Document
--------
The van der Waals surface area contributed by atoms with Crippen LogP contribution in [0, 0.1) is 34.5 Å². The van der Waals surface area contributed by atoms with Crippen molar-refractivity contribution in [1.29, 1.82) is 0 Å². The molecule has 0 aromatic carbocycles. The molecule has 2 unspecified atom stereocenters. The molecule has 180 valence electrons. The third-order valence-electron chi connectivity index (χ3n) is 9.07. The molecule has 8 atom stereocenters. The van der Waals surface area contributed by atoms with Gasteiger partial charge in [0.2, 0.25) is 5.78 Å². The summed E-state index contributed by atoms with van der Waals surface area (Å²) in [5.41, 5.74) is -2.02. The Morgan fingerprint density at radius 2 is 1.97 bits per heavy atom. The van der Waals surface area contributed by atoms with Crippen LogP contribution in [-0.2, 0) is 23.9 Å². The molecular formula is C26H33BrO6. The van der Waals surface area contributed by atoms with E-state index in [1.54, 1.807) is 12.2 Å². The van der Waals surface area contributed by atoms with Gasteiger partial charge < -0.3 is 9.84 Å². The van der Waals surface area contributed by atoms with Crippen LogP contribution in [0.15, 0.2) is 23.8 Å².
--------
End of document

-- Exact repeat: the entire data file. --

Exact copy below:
The van der Waals surface area contributed by atoms with Crippen LogP contribution in [0, 0.1) is 34.5 Å². The van der Waals surface area contributed by atoms with Crippen molar-refractivity contribution in [1.29, 1.82) is 0 Å². The molecule has 0 aromatic carbocycles. The molecule has 2 unspecified atom stereocenters. The molecule has 180 valence electrons. The third-order valence-electron chi connectivity index (χ3n) is 9.07. The molecule has 8 atom stereocenters. The van der Waals surface area contributed by atoms with Gasteiger partial charge in [0.2, 0.25) is 5.78 Å². The summed E-state index contributed by atoms with van der Waals surface area (Å²) in [5.41, 5.74) is -2.02. The Morgan fingerprint density at radius 2 is 1.97 bits per heavy atom. The van der Waals surface area contributed by atoms with Crippen LogP contribution in [-0.2, 0) is 23.9 Å². The molecular formula is C26H33BrO6. The van der Waals surface area contributed by atoms with E-state index in [1.54, 1.807) is 12.2 Å². The van der Waals surface area contributed by atoms with Gasteiger partial charge < -0.3 is 9.84 Å². The van der Waals surface area contributed by atoms with Crippen LogP contribution in [0.15, 0.2) is 23.8 Å².